On this Sunday, we also read the story of the multiplication of the five loaves and two fishes to feed 5,000 men, not counting women and children. Here Jesus does two things: out of compassion He cures the sick and then He feeds the multitude. The Evangelist does not record whatever words Jesus preached.
What a sad contrast between the situation in our country and the teaching of Scripture!
Instead of unity, we have division and factionalism and polarization. We cannot even unite to save people from mass murder and terrorism. We cannot unite to heal the sick and feed the hungry.
Although St. Matthew doesn’t quote Jesus’ preaching on the lakeshore, we know that the huge crowd would not have stayed all day if He did not feed them with words as well as with loaves and fishes. And we know His teachings from the abundant witness of Matthew, Mark, Luke, and John in the Gospels, and of Paul in his epistles.
So let us examine what the President does and says and what our Lord does and says.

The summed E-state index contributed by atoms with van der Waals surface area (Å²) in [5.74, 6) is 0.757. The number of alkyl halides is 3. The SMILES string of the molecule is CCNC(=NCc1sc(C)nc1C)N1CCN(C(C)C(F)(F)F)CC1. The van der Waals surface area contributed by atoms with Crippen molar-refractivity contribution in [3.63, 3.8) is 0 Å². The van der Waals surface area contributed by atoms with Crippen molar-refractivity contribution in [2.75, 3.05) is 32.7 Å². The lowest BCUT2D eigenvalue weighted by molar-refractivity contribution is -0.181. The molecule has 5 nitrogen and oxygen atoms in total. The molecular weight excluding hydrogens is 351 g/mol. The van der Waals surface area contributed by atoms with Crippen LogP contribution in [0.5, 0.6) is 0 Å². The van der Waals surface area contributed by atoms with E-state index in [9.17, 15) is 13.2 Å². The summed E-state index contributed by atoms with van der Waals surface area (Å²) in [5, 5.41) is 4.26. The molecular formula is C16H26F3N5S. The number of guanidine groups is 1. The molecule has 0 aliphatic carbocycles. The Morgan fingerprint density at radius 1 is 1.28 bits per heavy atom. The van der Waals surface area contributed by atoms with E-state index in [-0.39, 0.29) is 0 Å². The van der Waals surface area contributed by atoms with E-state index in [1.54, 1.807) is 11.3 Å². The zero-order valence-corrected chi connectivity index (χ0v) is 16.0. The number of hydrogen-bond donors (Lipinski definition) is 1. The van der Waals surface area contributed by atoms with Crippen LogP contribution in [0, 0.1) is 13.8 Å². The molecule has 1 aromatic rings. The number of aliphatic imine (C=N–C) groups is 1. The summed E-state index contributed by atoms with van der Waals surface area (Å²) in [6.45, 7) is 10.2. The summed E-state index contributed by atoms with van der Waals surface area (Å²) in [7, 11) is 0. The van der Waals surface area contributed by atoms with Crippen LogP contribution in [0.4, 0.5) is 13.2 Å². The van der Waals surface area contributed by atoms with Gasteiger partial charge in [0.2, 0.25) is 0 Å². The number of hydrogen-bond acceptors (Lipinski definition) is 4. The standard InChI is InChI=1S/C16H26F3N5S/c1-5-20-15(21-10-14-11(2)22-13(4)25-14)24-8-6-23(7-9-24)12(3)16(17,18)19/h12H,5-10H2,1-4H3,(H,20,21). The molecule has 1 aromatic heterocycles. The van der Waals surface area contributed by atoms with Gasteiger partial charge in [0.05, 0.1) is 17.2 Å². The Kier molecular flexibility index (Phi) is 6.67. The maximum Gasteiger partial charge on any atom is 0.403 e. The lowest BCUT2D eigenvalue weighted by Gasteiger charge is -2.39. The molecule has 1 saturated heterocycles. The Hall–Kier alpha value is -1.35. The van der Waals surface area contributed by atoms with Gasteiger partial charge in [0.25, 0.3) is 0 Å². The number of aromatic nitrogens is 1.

- The Trump Administration has cut or proposed to cut eligibility for school lunches, food stamps, and health care.
- Moved with compassion, Jesus directed His disciples to share their food with the hungry crowd, everyone ate and was satisfied, and there were abundant leftovers. He also taught people to “give to everyone who begs from you; and if anyone takes away your goods, do not ask for them again” (Lk 6:30). Jesus also spent all that day by the lake—and much of His ministry—healing the sick and disabled.
- Trump encouraged his followers at a rally to chant, “Send them back!” and has vigorously pursued anti-immigration and anti-refugee policies, including mass arrests and deportations and detention camps, even separating children from their parents with no provision for reuniting them.
- Jesus tells us that when we welcome strangers, we welcome Him (Mt 25:35).
- Likewise, Trump has not only imprisoned many refugees and immigrants, but has promoted the slogan “Lock her up!” referring to Hilary Clinton, who was not charged or tried or convicted of a crime.